February 18, 2016

The Necessity of Human Touch

Have you been held by someone today?

Touched, caressed, snuggled, embraced-lovingly.

For many of us, the answer is no. Even for those of us in romantic relationships, devoting time to physical touch is often not a daily priority. Who really has time nowadays to prioritize being held when we’re so busy fulfilling our professional and family obligations, and -when we have a free minute- trying to catch up on what we DVR’d last week and maybe posting a flattering comment on our friend’s new Facebook cover photo.

So we aren’t held all that much-what’s the big deal?

In the 1940s, the Austrian psychoanalyst and doctor Rene Spitz conducted studies comparing the developmental and physical health of babies who were raised in an orphanage hospital and had little human contact, with children who were raised in a nursery prison and were held by their mothers and prison staff daily. By age one, the children raised in the prison nursery were found to have much higher motor and intellectual skills than the orphanage-raised group. A year later, the vast majority of the orphanage children couldn’t walk and talked very little, while their prison-raised counterparts were walking and talking at a level on par with those kids raised in normal family environments.

Though many expected that exposure to germs within a prison might increase risk of disease for the children, it was the orphanage group that suffered from higher rates of infection. In fact, 37% of the children raised in the sterile confines of the orphanage perished while all the children in the prison group survived for the duration of the experiment.

This study is among the first of what has become a large and fascinating body of scientific literature demonstrating that touch is crucial to health, communication and bonding. Central to the magic of touch is the hormone oxytocin, which is released by the brain when we bond with others. Both giving and receiving touch helps release oxytocin, facilitating a cascade of beneficial reactions including a reduction in pain and anxiety levels as well as increased self-esteem and feelings of optimism.  Oxytocin strengthens bonds between people and even significantly boosts generosity. It’s an amazing biochemical that gives us glimpse into the murky territory between the physical body and psycho-spiritual self.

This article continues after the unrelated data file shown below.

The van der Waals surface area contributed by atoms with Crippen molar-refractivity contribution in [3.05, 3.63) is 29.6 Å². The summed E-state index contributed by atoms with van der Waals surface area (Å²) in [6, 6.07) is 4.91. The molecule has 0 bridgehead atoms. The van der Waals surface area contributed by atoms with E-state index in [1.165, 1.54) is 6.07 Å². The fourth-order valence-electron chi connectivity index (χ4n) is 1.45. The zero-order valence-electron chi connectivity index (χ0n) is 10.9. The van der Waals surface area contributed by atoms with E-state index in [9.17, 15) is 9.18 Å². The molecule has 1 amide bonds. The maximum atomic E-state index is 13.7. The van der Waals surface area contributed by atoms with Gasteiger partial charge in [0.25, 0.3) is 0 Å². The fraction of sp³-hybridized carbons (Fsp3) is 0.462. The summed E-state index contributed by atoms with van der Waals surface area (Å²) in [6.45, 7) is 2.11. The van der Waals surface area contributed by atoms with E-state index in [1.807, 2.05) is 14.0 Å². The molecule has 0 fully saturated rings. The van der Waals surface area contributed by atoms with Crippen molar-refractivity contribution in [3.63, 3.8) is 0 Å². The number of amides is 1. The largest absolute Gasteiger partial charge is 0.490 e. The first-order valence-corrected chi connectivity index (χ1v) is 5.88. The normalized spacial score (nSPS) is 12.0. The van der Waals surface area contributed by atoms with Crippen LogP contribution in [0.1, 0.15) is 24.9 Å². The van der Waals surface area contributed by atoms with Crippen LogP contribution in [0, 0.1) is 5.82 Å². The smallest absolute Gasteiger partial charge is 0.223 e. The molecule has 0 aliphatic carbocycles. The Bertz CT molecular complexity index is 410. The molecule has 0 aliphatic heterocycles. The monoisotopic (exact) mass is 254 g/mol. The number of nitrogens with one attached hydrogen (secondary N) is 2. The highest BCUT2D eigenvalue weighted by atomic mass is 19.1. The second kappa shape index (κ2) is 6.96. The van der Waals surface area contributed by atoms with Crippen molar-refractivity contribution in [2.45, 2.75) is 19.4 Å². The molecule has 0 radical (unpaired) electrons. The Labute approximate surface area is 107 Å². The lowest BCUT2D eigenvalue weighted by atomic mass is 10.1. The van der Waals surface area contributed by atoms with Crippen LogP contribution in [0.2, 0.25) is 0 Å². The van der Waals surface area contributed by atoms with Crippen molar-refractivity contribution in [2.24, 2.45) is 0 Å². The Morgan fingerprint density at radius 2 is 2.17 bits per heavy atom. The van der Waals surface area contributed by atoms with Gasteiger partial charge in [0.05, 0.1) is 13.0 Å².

But like we needed science to tell us that touch is good. We know how great a massage feels and we’ve all experienced the singular joy that comes with embracing an old friend. Even our language reflects the importance of physical contact: it’s no coincidence that when we find something to be emotionally impactful, we are “touched”, “moved” and even “grabbed”.

Nevertheless, most of us hold back from expressing ourselves through touch. Much of this is because we are socialized from an early age to resist and limit human contact and we are given all sorts of disempowering beliefs around touch. Yes, that uninhibited 3 year old at the mall who walks up to you for a hug is well on his way to developing some crummy subconscious beliefs when his parent shouts at him to stop.

Of course it’s necessary in modern society to restrict touch in some cases, but everyday human contact is an absolute need hardwired into our DNA, and closing ourselves off from such contact comes with a price. You can fool the world that you’re perfectly fine being independent, having personal space and avoiding the messiness of relationships, but your powerful subconscious craving for physical connection will inevitably attempt to find that connection through unhealthy temporary fixes like drugs, social media, sugar, and pornography. Such addictions and negative behaviors are not merely chemical dependencies observable in the brain, but manifestations of unsupportive subconscious beliefs that make it “wrong” for us to directly meet our needs. When we commit to meeting our needs, including the need for physical touch, we set out on the path to wholeness.

We can all agree on the importance of tenderly holding children for the first several years of their life, but tell me: When do we stop being worthy of touch?

There is a child within all of us begging to be held. Meet that need.


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